Both of you guys, the first thing you should absolutely do is go at the deck
and get the gelcoat
to shine, then wax it. It's not just cosmetic; it protects everything underneath and once gelcoat
start to deteriorate, the longer it goes the harder it is to bring back, and eventually it will fair altogether, requiring more time consuming and expensive repair.
To clean the deck and topsides (hull between the waterline and the deck). I would use Mary Kate ON/OFF, available at most marine
supplies. It's basically an acid, but it will take almost ANY stain off. Keep it off your skin, and paint
if possible, or rinse those areas immediately. It's a great prep wash before compounding and waxing.
As far as the interior
goes, I would pull the cushions out and wash the covers as best you can. Dry out the foam and if it's too far gone you might want to replace it although good foam is surprisingly expensive.
Go at the mold/mildew and get it out, wiping down surfaces with white vinegar as a last step; the acid in the vinegar inhibits mold
growth, to a degree.
If there is a lot of mold
it means moisture is potentially getting in the boat. Check every through-deck fitting; if they are hidden under headliners or in cupboards, open them up and check. If a fitting on the deck is leaking you need to fix it, not only to simply keep the water out but also to protect the core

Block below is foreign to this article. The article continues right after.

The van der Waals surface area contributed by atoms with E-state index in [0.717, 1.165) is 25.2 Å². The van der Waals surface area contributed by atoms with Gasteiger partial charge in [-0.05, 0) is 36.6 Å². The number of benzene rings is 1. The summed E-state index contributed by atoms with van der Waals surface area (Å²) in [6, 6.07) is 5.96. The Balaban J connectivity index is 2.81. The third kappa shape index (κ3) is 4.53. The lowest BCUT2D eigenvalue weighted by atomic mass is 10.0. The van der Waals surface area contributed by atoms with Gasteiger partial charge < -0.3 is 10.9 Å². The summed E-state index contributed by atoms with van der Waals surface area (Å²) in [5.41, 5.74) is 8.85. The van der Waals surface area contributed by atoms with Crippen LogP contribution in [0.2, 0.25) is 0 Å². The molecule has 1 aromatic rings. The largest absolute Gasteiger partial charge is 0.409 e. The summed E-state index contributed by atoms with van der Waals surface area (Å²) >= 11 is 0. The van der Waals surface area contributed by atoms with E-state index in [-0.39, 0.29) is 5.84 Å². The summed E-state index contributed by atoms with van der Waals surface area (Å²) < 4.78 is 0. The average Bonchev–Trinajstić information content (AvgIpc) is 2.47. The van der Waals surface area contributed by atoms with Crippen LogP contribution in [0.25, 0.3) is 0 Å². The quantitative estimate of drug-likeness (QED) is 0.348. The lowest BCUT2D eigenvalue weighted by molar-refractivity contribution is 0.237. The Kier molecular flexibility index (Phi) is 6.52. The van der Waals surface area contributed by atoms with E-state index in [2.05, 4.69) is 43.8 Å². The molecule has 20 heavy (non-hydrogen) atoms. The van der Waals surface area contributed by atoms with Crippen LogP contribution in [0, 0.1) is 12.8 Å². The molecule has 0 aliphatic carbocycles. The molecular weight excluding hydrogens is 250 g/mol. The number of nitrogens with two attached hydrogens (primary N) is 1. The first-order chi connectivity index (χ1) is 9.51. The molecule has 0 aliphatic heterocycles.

of the deck. It's almost certain that on an '85 Hunter something on the deck is leaking if the previous owners have done nothing.
Also, get a dehumidifier for the boat and leave it running when you're not there.
There's lots more to do, obviously, but those are two things I would do right off the bat.
Oh, of you can get ethanol-free gas for your outboard
, do it, particularly if you don't run it that often. If you can't get ethanol free gas, put a fuel
stabilizer in the gas mix. It won't cure the problem but it will help.